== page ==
Now if I ever take my 7" .454 out on a deer hunt like I keep threatening, I would consider buying the picatiny mount and slapping a dot on it, Im pretty sure my hunting buddies would be pissed with a miss, just because I want to shoot a pistol.

Have you found the same?..as in 100 feet and less, iron is perfectly fine?



posted on Dec, 7 2016 @ 07:47 AM
link   
a reply to: BlueJacket

Handguns are close range weapons. Within 25 meters just about any sights are perfect.

With the RMR I have successfully taken my Glock 19 to 100 yards with an 8 inch spread on a man sized steel target.

With the Meprolight sight I don't know. Until I have a chance to test them I won't have any data to provide.



posted on Dec, 7 2016 @ 08:16 AM
link   
a reply to: projectvxn


I tend to disagree with this suggestion of the best form of pistol sight form.

Let's get serious. Nothing is better than a laser sight system. The bulk would be about the same or even less than the one touted. A laser works in all conditions better than any other. It provides a simple and true "point and shoot" capability that totally removes the moves that the shooter must do to attain the target. Basically, have eyes on the target and position the laser dot on the target.

Want a graphic example? Imagine you are crouching behind a 55 gal. barrel in a gun fight. With your laser you can shoot the gun from behind one side of the barrel while you are looking at your target and laser dot from the other. The whole aspect of acquiring the target in your guns sights and getting on target is eliminated. Viewed another way, you can shoot from the hip without bringing the gun up to literally aim.



posted on Dec, 7 2016 @ 12:30 PM
link   

originally posted by: Aliensun
a reply to: projectvxn


I tend to disagree with this suggestion of the best form of pistol sight form.

Let's get serious. Nothing is better than a laser sight system. The bulk would be about the same or even less than the one touted. A laser works in all conditions better than any other. It provides a simple and true "point and shoot" capability that totally removes the moves that the shooter must do to attain the target. Basically, have eyes on the target and position the laser dot on the target.

Want a graphic example? Imagine you are crouching behind a 55 gal. barrel in a gun fight. With your laser you can shoot the gun from behind one side of the barrel while you are looking at your target and laser dot from the other. The whole aspect of acquiring the target in your guns sights and getting on target is eliminated. Viewed another way, you can shoot from the hip without bringing the gun up to literally aim.



All you say is true... until you grab your gun out of the safe in a crisis situation and realize the batteries are dead.



posted on Dec, 7 2016 @ 05:12 PM
link   
a reply to: Aliensun

Lasers hardly ever stand up to recoil forces. I would never use a laser sight system . They have been around for years and the best ones are prohibitively expensive. Most commercial lasers for pistols are useless. They don't hold zero, the electronics shake apart with every shot, and the battery life is abysmal.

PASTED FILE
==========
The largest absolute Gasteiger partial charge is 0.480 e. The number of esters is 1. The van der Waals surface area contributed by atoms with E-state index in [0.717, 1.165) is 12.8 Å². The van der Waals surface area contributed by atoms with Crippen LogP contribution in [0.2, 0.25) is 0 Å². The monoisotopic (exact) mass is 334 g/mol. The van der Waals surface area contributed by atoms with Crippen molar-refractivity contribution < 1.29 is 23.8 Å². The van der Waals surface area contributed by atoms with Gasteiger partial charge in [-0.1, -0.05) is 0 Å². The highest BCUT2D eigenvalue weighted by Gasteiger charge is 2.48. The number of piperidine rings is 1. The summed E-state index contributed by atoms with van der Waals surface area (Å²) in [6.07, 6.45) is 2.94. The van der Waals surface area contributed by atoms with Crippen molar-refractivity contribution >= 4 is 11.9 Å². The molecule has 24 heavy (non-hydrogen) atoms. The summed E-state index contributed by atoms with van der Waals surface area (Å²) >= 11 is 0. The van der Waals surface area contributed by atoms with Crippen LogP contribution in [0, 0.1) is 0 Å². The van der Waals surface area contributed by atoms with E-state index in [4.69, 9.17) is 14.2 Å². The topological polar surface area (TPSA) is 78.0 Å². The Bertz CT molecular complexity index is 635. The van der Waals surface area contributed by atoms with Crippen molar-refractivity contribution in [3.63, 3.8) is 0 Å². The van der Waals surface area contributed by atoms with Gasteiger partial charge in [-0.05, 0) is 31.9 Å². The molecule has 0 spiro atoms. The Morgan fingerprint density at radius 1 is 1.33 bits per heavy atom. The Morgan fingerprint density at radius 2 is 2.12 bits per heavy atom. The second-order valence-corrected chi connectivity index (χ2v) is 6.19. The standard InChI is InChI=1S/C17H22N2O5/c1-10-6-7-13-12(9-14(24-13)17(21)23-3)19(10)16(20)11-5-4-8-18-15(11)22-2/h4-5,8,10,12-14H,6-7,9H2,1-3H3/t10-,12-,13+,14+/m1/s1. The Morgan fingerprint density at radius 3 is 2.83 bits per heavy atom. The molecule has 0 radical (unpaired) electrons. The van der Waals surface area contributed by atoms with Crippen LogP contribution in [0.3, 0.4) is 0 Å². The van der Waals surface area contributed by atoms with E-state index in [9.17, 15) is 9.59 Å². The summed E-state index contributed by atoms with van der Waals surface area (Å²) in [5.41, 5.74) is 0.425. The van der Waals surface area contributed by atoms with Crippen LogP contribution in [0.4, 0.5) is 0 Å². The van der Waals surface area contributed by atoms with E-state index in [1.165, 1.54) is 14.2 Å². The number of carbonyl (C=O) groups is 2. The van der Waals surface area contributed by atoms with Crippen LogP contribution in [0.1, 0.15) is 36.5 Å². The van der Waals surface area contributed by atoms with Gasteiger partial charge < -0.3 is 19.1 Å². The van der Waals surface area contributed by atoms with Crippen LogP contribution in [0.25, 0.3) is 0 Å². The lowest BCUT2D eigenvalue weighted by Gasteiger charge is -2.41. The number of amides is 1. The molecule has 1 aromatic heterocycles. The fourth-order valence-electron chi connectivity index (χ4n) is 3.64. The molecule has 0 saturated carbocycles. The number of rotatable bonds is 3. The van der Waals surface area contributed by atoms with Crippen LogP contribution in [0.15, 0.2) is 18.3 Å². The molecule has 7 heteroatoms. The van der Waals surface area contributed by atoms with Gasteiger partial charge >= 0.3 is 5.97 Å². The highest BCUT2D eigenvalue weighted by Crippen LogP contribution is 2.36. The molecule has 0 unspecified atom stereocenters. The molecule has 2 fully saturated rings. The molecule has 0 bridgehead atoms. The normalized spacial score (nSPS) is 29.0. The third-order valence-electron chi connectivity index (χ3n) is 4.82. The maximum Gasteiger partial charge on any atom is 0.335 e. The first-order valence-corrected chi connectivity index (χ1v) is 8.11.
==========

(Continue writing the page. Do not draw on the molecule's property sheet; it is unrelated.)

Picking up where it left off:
The RMR is a proven system.

Time will tell if Meprolight has a gold mine with their Bullseye system or a dud. But since they seem to produce fantastic optics I'm betting it works just fine.

Neither system discussed in the original post requires batteries to be operated.


edit on 7 12 16 by projectvxn because: (no reason given)



posted on Dec, 7 2016 @ 05:22 PM
link   
a reply to: FauxMulder

One of the best stock sights I've ever used was the Styer M9A1 trapezoidal sight system that comes standard. Best natural pointing pistol I've ever used.



posted on Dec, 7 2016 @ 05:43 PM
link   

originally posted by: Aliensun
a reply to: projectvxn


I tend to disagree with this suggestion of the best form of pistol sight form.

Let's get serious. Nothing is better than a laser sight system. The bulk would be about the same or even less than the one touted. A laser works in all conditions better than any other. It provides a simple and true "point and shoot" capability that totally removes the moves that the shooter must do to attain the target. Basically, have eyes on the target and position the laser dot on the target.

Want a graphic example? Imagine you are crouching behind a 55 gal. barrel in a gun fight. With your laser you can shoot the gun from behind one side of the barrel while you are looking at your target and laser dot from the other. The whole aspect of acquiring the target in your guns sights and getting on target is eliminated. Viewed another way, you can shoot from the hip without bringing the gun up to literally aim.



The downside to laser sights are that they give away initial position and show who or what is being targeted at any given time. Given that, once things start, they seem to be advantageous. I still use iron sights because they are about as foolproof as one can get and do not require any batteries, fibers, T-sources and such. While I scope rifles, I won't own one that does not have iron sights, also.
edit on 12/7/2016 by pteridine because: (no reason given)




top topics



 
5

log in

join